- Encourage exploration: “Would you like to unpack this with me right now as a supportive partner?”
Those familiar with Cognitive Coaching® might recognize the Pace and Leading structures. These offer a helpful roadmap for an emotion-based coaching conversation. The idea is that the coach first paces the teacher’s emotional state—that is, the coach helps clarify and label the teacher’s existing state, then identifies the teacher’s desired state, and presupposes the teacher’s ability to access their internal resources to reach that desired state. Many teachers report that simply having their feelings and challenges acknowledged without judgment is enough to help them over whatever hurdles that lie before them. Again, it’s the venting and processing that helps.
Pacing is accomplished using specific sentence frames:
- “You’re __________, because _________.” (Label current emotion, identify context)
- “And what you want is ___________.” (Name their desired outcome)
- “And you’re looking for a way to make that happen.” (Acknowledge their work ahead))
It is important to note that the coach may need to try labeling the current emotion or desired state more than once to get it right. This is not a failure on the coach’s behalf; rather, it is this very process that helps the client understand and work through their emotions. It’s a good thing!
The PACE acronym, for Perceive A Challenging Emotion, and the LEAD acronym, for Let them Explore Alternative Directions, help remind me of my purpose and intent as I coach my clients through their emotions and challenges. Once I have successfully paced my client, which I will know because the teacher has confirmed it, then I can ask leading questions or provide thoughtful paraphrases intended to facilitate my client’s access to their own states of mind so that they can help themselves through their challenge.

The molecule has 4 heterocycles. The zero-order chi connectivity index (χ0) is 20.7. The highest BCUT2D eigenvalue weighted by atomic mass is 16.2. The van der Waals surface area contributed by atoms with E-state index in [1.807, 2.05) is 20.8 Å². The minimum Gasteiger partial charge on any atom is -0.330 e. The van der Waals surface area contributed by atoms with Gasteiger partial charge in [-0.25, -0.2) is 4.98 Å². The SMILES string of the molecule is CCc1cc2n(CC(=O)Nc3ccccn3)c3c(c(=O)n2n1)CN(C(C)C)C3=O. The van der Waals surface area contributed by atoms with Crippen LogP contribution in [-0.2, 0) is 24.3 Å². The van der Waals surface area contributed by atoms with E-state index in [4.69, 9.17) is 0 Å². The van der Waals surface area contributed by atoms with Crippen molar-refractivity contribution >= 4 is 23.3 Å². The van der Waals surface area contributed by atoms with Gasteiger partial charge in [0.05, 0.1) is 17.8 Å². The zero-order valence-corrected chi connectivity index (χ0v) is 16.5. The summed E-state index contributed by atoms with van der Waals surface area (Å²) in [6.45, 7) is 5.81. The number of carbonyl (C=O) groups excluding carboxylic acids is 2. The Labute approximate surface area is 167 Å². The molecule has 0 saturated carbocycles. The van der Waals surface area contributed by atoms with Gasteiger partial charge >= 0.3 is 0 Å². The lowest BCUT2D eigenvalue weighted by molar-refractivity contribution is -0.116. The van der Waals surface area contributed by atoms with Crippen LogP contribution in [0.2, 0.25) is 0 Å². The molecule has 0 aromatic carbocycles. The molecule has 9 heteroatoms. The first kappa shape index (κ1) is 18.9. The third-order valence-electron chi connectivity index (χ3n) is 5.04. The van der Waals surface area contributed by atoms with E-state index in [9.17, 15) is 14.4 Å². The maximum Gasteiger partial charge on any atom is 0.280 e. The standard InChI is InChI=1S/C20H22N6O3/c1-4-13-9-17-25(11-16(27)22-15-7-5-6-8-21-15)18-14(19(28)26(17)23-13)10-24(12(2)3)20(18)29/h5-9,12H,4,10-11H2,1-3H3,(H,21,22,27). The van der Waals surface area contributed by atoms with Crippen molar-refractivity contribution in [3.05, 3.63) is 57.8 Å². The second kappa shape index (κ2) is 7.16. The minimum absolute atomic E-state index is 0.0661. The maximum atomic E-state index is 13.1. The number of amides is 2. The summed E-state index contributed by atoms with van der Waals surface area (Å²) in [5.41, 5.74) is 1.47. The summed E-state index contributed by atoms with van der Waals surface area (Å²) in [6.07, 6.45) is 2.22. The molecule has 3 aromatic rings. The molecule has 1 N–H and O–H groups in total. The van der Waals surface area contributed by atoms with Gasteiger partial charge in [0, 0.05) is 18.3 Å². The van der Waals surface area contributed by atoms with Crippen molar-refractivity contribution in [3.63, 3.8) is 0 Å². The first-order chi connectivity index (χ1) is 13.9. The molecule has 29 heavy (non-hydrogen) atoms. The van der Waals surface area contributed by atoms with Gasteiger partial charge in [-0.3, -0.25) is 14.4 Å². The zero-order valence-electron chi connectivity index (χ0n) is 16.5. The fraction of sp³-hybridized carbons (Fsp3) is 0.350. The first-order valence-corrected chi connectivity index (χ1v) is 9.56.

Another indicator for the coaching leader to stay attuned to during emotion-based conversations with teachers is their non-verbal communication. Shifts in posture, gesture, or vocal intonation reveal our inner state. Maybe you see your teacher relax their shoulders as you pace and re-pace their feelings with them; maybe you notice them crossing or uncrossing their arms, signaling a sense of unease or ease within the conversation; or maybe they’re starting to take deep breaths, a sign they are beginning to rebalance and settle a racing heart or mind.
April and May are the rollercoaster months, with many highs and lows, and each of us—adults and students alike—can find we encounter both joy and fear on such journeys. We’re joyful that spring is back, full of sunshine and flowers and the promise of a summer respite, but first the testing, the assessments, the hard work of proving our growth and the fear we aren’t good enough yet. What might be the impact on students if their stressed-out teacher is compassionately coached through their fear and anxiety about the upcoming state tests? What might be the impact on achievement indicators if the adults on campus can help each other and their students process and regulate their strong emotions around high-stakes assessments?
What might be some other ways you can show empathy and understanding for your staff this testing season?